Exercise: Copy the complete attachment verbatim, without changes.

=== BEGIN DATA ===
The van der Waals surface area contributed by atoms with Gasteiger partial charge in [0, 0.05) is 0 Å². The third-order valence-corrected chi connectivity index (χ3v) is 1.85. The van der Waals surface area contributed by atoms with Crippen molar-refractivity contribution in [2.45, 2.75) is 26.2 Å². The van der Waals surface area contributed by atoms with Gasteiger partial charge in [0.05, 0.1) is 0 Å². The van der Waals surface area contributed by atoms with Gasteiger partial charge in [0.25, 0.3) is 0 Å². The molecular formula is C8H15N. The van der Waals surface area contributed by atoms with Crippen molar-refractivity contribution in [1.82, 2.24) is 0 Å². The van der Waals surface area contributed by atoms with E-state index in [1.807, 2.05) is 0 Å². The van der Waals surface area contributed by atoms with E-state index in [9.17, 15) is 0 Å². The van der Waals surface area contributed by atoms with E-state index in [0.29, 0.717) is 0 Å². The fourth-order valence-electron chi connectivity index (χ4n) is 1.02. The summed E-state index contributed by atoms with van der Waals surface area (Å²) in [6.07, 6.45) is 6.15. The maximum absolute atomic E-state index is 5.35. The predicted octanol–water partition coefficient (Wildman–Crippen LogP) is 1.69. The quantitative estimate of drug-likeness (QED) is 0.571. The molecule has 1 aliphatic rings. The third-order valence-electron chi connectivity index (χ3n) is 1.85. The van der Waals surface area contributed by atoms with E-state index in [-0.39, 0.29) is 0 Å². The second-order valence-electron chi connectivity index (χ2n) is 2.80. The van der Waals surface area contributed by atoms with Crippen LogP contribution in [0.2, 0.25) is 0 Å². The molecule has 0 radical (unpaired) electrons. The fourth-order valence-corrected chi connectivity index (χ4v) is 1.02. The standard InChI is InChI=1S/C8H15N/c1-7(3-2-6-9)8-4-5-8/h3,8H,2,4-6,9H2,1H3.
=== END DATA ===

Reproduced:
The van der Waals surface area contributed by atoms with Gasteiger partial charge in [0, 0.05) is 0 Å². The third-order valence-corrected chi connectivity index (χ3v) is 1.85. The van der Waals surface area contributed by atoms with Crippen molar-refractivity contribution in [2.45, 2.75) is 26.2 Å². The van der Waals surface area contributed by atoms with Gasteiger partial charge in [0.05, 0.1) is 0 Å². The van der Waals surface area contributed by atoms with Gasteiger partial charge in [0.25, 0.3) is 0 Å². The molecular formula is C8H15N. The van der Waals surface area contributed by atoms with Crippen molar-refractivity contribution in [1.82, 2.24) is 0 Å². The van der Waals surface area contributed by atoms with E-state index in [1.807, 2.05) is 0 Å². The van der Waals surface area contributed by atoms with E-state index in [9.17, 15) is 0 Å². The van der Waals surface area contributed by atoms with E-state index in [0.29, 0.717) is 0 Å². The fourth-order valence-electron chi connectivity index (χ4n) is 1.02. The summed E-state index contributed by atoms with van der Waals surface area (Å²) in [6.07, 6.45) is 6.15. The maximum absolute atomic E-state index is 5.35. The predicted octanol–water partition coefficient (Wildman–Crippen LogP) is 1.69. The quantitative estimate of drug-likeness (QED) is 0.571. The molecule has 1 aliphatic rings. The third-order valence-electron chi connectivity index (χ3n) is 1.85. The van der Waals surface area contributed by atoms with E-state index in [-0.39, 0.29) is 0 Å². The second-order valence-electron chi connectivity index (χ2n) is 2.80. The van der Waals surface area contributed by atoms with Crippen LogP contribution in [0.2, 0.25) is 0 Å². The molecule has 0 radical (unpaired) electrons. The fourth-order valence-corrected chi connectivity index (χ4v) is 1.02. The standard InChI is InChI=1S/C8H15N/c1-7(3-2-6-9)8-4-5-8/h3,8H,2,4-6,9H2,1H3.